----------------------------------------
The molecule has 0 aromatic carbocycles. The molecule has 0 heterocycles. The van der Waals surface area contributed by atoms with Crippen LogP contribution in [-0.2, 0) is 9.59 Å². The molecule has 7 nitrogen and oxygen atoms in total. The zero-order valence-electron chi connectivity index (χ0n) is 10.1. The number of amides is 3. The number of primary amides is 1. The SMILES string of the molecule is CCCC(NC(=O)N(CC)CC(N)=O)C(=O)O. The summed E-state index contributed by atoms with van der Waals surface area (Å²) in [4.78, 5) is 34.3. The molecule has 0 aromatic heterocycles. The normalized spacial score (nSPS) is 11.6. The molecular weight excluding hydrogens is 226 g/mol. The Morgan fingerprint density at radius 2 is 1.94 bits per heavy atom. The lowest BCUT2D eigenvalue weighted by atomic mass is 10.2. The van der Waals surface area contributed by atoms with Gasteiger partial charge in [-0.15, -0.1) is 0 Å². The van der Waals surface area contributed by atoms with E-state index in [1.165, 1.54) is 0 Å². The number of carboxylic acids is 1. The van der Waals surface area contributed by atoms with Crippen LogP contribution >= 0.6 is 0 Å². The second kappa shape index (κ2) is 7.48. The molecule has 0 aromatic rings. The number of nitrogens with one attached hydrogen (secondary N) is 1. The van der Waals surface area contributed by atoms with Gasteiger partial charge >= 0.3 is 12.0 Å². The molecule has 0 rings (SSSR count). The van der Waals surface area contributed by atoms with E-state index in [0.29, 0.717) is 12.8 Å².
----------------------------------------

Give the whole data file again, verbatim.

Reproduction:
The molecule has 0 aromatic carbocycles. The molecule has 0 heterocycles. The van der Waals surface area contributed by atoms with Crippen LogP contribution in [-0.2, 0) is 9.59 Å². The molecule has 7 nitrogen and oxygen atoms in total. The zero-order valence-electron chi connectivity index (χ0n) is 10.1. The number of amides is 3. The number of primary amides is 1. The SMILES string of the molecule is CCCC(NC(=O)N(CC)CC(N)=O)C(=O)O. The summed E-state index contributed by atoms with van der Waals surface area (Å²) in [4.78, 5) is 34.3. The molecule has 0 aromatic heterocycles. The normalized spacial score (nSPS) is 11.6. The molecular weight excluding hydrogens is 226 g/mol. The Morgan fingerprint density at radius 2 is 1.94 bits per heavy atom. The lowest BCUT2D eigenvalue weighted by atomic mass is 10.2. The van der Waals surface area contributed by atoms with Gasteiger partial charge in [-0.15, -0.1) is 0 Å². The van der Waals surface area contributed by atoms with E-state index in [1.165, 1.54) is 0 Å². The number of carboxylic acids is 1. The van der Waals surface area contributed by atoms with Crippen LogP contribution >= 0.6 is 0 Å². The second kappa shape index (κ2) is 7.48. The molecule has 0 aromatic rings. The number of nitrogens with one attached hydrogen (secondary N) is 1. The van der Waals surface area contributed by atoms with Gasteiger partial charge >= 0.3 is 12.0 Å². The molecule has 0 rings (SSSR count). The van der Waals surface area contributed by atoms with E-state index in [0.29, 0.717) is 12.8 Å².